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do congressmen get security

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Do members of Congress have security clearances?

Members of congress – even those in sensitive committee positions – do not receive or obtain security clearances in the same way that a member of the public would go about obtaining a security clearance based on job or military requirement.

Do members of Congress have to pay Social Security?

Members of Congress Don’t Have to Pay Social Security? Members of Congress do not have to participate in Social Security. An indifferently capitalized and punctuated chain email turned viral social media posting has been around for many years, bearing claims that some elected officials don’t pay into Social Security:

Do members of Congress have access to intelligence?

All members of Congress have access to intelligence by virtue of their elected positions, the CIA wrote in an explanation of how intelligence-sharing works. They do not receive security clearance, per se.

Do members of Congress get a pension?

But, depending on when the Member was elected, that person does receive a pension, access to a 401 (k)-like retirement account and, in many cases Social Security benefits. Members of Congress started paying into Social Security in 1984. These benefits are generally the same as other federal employees would receive.

Which committee has a separate oath?

Members of the House Permanent Select Committee on Intelligence – the committee with oversight over intelligence agencies including the CIA and NSA – have a separate oath, commensurate with their unique access to sensitive information.

Does the Senate have security?

Through the process of election and selection to a seat in the House of Representatives or Senate comes with it a certain public seal of access to information of a sensitive nature. (Few voters likely think about this when they vote, but it’s a key reason trustworthiness often plays a major role in politicking). Both the House and Senate do have security offices and staff – with the responsibility for overseeing access to classified information, among other things.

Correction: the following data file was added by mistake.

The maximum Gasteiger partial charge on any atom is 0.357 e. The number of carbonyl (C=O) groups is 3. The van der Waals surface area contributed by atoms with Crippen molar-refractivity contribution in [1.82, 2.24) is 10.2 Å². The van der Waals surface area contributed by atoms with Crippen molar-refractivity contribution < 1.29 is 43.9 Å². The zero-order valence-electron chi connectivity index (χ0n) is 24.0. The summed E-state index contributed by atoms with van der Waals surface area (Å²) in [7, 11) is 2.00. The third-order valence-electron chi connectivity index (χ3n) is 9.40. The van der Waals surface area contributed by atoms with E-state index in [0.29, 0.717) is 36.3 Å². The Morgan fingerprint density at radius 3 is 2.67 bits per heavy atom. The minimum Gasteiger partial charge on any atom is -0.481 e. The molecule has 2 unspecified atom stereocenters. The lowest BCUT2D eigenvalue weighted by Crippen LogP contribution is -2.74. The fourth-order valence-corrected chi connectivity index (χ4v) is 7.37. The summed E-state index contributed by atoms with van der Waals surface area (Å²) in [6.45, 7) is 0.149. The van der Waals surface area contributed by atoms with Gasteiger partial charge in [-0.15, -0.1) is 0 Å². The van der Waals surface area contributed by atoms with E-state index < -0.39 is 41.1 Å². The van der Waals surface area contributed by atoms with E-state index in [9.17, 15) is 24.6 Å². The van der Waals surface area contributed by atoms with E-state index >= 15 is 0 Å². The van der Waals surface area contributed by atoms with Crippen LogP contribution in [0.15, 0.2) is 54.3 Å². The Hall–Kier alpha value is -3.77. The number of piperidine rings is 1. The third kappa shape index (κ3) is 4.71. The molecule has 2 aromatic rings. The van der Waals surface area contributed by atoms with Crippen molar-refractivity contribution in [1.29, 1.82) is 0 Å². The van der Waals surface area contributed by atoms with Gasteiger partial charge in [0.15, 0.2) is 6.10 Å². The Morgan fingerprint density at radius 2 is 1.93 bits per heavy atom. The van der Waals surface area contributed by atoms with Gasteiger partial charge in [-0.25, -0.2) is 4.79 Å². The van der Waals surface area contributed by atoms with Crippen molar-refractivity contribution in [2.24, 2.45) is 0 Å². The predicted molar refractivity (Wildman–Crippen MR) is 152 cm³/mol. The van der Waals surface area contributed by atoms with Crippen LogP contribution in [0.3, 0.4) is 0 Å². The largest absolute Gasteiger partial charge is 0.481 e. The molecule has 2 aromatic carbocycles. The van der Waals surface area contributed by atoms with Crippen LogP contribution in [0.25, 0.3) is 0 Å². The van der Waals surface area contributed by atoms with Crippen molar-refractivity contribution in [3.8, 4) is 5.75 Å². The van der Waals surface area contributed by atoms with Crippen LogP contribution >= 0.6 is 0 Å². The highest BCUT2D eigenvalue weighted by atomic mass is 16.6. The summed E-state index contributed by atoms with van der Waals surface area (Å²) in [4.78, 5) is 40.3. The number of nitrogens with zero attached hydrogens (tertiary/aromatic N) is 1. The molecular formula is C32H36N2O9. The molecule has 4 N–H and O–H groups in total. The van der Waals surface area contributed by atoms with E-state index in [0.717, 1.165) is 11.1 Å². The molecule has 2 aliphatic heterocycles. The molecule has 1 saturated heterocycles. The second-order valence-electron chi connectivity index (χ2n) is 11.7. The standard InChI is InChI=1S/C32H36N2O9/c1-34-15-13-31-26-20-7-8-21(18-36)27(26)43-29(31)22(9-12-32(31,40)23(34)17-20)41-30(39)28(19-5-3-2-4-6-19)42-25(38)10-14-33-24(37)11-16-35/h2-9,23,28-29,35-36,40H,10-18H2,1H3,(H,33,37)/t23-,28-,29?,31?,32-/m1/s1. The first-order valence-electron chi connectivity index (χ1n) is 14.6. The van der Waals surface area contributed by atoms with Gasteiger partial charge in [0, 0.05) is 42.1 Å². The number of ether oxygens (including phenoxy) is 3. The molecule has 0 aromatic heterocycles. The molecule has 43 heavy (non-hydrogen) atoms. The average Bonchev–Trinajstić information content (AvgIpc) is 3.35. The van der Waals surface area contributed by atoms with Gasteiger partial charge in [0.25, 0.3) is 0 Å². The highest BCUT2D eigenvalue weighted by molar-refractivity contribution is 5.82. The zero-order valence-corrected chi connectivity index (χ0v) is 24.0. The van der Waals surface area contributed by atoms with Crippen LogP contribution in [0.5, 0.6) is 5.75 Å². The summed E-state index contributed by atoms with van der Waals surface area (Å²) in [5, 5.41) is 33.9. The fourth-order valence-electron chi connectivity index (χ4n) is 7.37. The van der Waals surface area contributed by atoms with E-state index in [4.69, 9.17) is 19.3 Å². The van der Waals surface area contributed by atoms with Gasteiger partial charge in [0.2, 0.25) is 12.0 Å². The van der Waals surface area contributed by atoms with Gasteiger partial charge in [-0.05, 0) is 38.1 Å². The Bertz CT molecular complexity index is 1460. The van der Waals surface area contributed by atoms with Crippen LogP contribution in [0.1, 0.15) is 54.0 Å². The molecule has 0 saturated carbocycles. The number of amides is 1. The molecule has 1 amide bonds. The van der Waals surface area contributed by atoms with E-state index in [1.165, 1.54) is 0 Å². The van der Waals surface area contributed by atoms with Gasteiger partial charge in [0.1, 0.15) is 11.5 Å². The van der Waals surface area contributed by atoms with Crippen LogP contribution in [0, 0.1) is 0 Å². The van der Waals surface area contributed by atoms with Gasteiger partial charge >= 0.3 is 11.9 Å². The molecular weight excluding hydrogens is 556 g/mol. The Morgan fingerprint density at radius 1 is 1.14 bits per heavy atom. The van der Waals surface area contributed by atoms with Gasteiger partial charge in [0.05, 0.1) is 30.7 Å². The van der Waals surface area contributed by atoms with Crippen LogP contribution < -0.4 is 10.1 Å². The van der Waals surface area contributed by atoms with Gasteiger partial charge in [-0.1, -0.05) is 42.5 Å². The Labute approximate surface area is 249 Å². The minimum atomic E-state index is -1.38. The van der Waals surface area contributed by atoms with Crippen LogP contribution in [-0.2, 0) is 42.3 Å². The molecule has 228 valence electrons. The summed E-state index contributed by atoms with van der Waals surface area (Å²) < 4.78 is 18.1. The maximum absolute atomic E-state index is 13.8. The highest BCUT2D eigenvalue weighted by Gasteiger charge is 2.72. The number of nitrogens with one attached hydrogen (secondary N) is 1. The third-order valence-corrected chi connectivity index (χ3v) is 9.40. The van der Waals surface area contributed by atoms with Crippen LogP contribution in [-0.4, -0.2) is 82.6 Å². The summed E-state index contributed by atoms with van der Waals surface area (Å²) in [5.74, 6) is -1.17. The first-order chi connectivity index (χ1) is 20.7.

Is there a written rule for intelligence sharing?

According to the CIA’s Center for the Study of Intelligence: “There are no written rules, agreed to by both branches, governing what intelligence will be shared with the Hill or how it will be handled. The current system is entirely the product of experience, shaped by the needs and concerns of both branches over the last 20 years.”

Why do senators have automatic clearances?

The Senate and House Representatives having "automatic" clearances makes them desensitized to the criticality of keeping secrets secret, no matter the level of classification. Classified information of National Security importance are routinely traded among those that are in these positions as a sort of oneupmanship, i.e. "I know and you don’t". This is clearly indicated in the Bin Laden mission where the identities of the Navy Seals in the mission was publicly announced. Compartments are created on the basis of trust with the proviso they not be violated. Alas, too many abuse the privilege of knowledge. Let the entire clearance procedure be conducted on each and every Congressional member and those that are found undeserving, dismissed, those that have been nominated, elected, or potential candidates notwithstanding.

What happens if Congressmen don’t have clearances?

So if Congressmen have no clearances, then they also have no need to know access either, so if I brief them classified, I’m committing a secuirty violation which could cost me my clearance and my job. All they would get is an early retirement and full salary pension.